These jumbo croakers did not fare well with the coming of white men and the resultant wholesale landscape changes. By 1900, they had essentially vanished from now-populous Ohio, and many other areas in the eastern part of their range.
But these big black birds are resilient. About a decade ago, reports starting trickling in; some indisputable, others less so, but all contributing to a growing body of evidence that ravens were continuing their recolonization of former Appalachian breeding haunts.
2008 will go down in history as a milestone for these fabulous birds in the Buckeye State. It was this spring that Common Ravens were finally verified as bree…

Glade Mallow

Hot summer days make for excellent field work, with many interesting plants and animals out and about. It's sometimes tough to drag one's self into the muggy conditions, but there are always rewarding finds to be made. In the plant world, summertime dog days are tough on the botanist. Most of the good stuff is going to be growing out in the open under the scorching sun. It isn't like spring with its cool mild days, when much of interest can be found in the forest, with its as yet to be leafed out canopy. By summer, dense shade prevails within woodlands, and most of the flowering plants jump out into the open.

I went up to Holmes County last Saturday, along with Ann Oliver, to meet the folks at Carlisle Printing and some other people involved with publications of the Ohio Ornithological Society. We took a scenic route that passed through scenic Coshocton County. Not far out of the city of Coshocton, I saw a statuesque plant with small white blossoms out of the corner of my e…

Clayfield Sparrow?

Thanks to the outstanding atlasing efforts of Ethan Kistler, a potentially outstanding record has come to light. On July 3, Ethan was working successional habitats in Lorain County when he happened upon what appeared to be a Clay-colored Sparrow at first blush. This species, which is one of the characteristic brushland sparrows further west, is a great summertime rarity in Ohio. But something seemed amiss with this one.
Our mystery bird peeks over its shoulder at photographer Aaron Boone. "What am I?" it may be saying.So, last Wednesday Aaron Boone, coordinator for the Ohio Breeding Bird Atlas and Andy Jones, curator of ornithology at the Cleveland Museum of Natural History, set out to really get the scoop on this odd Spizella sparrow. And did they. Aaron managed a number of shots of the bird in the field, as above, and just as important, made a pretty good recording of the bird's song.

Then, they were able to net the bird and collect detailed information on plumage charac…

Vagrant Butterfly!

Just like birds, butterflies sometimes turn up well beyond their normal ranges. Some species, especially larger ones, are powerful fliers and quite capable of traveling far distances in short periods of time. Because of their high degree of mobility and apparent fast response to warming average temperatures, butterflies are important to monitor in terms of population movements.

Steve Willson, of Adams County down on the Ohio River, must have been excited when he recently found a Gulf Fritillary. This is the species that graces the cover of Jeffrey Glassberg's excellent field guide, Butterflies through Binoculars: The East. As you might guess from the name, this species is a real southerner, and there are very few Ohio records. Steve's find would be comparable to, say, finding a Scissor-tailed Flycatcher if you are a birder.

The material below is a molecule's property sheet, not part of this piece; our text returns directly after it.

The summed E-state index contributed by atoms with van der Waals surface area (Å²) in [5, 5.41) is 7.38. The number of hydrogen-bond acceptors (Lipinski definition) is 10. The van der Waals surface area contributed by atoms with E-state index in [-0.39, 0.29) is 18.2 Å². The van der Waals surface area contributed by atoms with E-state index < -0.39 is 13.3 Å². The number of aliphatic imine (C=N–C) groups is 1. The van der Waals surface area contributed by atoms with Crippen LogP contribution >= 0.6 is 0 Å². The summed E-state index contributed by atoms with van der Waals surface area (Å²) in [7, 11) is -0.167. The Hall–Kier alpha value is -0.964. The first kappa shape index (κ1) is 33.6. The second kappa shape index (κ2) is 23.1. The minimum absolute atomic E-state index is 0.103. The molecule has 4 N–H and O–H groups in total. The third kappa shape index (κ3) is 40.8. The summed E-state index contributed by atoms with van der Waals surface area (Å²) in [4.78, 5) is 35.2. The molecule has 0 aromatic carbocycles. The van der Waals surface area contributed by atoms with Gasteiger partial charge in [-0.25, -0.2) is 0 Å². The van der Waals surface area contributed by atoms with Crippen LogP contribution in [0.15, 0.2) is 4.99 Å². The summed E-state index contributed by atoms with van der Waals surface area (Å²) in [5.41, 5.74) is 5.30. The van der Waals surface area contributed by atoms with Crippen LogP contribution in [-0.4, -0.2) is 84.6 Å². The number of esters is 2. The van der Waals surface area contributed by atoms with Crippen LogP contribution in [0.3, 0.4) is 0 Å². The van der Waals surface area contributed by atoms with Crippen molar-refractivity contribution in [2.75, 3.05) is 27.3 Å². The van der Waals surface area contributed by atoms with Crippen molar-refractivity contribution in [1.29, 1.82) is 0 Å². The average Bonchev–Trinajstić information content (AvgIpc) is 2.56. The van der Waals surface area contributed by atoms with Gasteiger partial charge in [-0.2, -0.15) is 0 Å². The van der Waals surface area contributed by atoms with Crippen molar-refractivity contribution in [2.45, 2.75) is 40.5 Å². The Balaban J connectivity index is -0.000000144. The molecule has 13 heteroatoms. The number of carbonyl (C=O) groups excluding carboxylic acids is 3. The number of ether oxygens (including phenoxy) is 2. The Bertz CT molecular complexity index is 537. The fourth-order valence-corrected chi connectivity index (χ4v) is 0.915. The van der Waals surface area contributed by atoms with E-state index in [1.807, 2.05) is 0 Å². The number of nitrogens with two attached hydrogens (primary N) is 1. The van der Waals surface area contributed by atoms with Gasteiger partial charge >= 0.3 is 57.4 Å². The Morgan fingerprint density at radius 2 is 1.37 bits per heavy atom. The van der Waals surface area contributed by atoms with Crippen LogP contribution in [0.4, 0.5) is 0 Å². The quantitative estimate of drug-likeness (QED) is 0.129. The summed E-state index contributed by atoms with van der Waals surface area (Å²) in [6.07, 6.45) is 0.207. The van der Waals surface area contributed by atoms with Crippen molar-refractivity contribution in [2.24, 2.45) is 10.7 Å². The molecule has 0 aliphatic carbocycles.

Steve's photo, which by his own admission will not be found anytime soon on the cover of National Geographic. Still, there's no doubt what it is, and…

Artful Dragons

The Oak Openings is always a fascinating place to visit, and last Sunday didn't disappoint. I visited some of the best areas along with Rick Nirschl and Cheryl Harner, seeking birds mostly, but also other flying objects. We scored lots of the former, including a cooperative singing Clay-colored Sparrow, and what surely must have been his mate, although she was quite hard to pinpoint amongst all of the shrubs and dewberry. A Blue Grosbeak was still warbling his rushed Purple Finch-like song, and counter-singing Summer Tanagers serenaded us. Maniacal family units of Red-headed Woodpeckers chortled and kweeaad everywhere.
But one of our targets was something very rare and non-avian, big and golden. And we saw it.
But first, a few of the lesser lights that crossed or paths that hot, sunny day.
Starting with the Lilliputian and proceeding up the scale to the gargantuan, this is an Azure Bluet, Enallagma aspersum. Nearly all bluets are showy and worth a look; this one especially so. It'…

A Very Rare Butterfly

I had the good fortune to go along on an excursion into a Michigan fen the other day, to help tally numbers of one of North America's scarcest butterflies. Thanks to Mike Penskar and Daria Hyde of the Michigan Natural Features Inventory for allowing me to come along.

Your blogger in a habitat that not all would find overly alluring. I'm smack in the middle of a boggy tamarack fen, loaded with Poison Sumac, Toxicodendron vernix, and nasty deer flies. Of course, for a lot people I know, they'd love the place. The soil is waterlogged and can be very much the quagmire, and dense tussocks created by clump-forming sedges further hinder one's ability to navigate. A misstep can easily put you to your waist in muck, if not deeper. That happened to several people this day. Twice I went in nearly to the top of my hip waders, and the only way to get them out was to remove my foot and pull - hard! - with both hands. Slowly and with a giant sucking sound I could eventually extract th…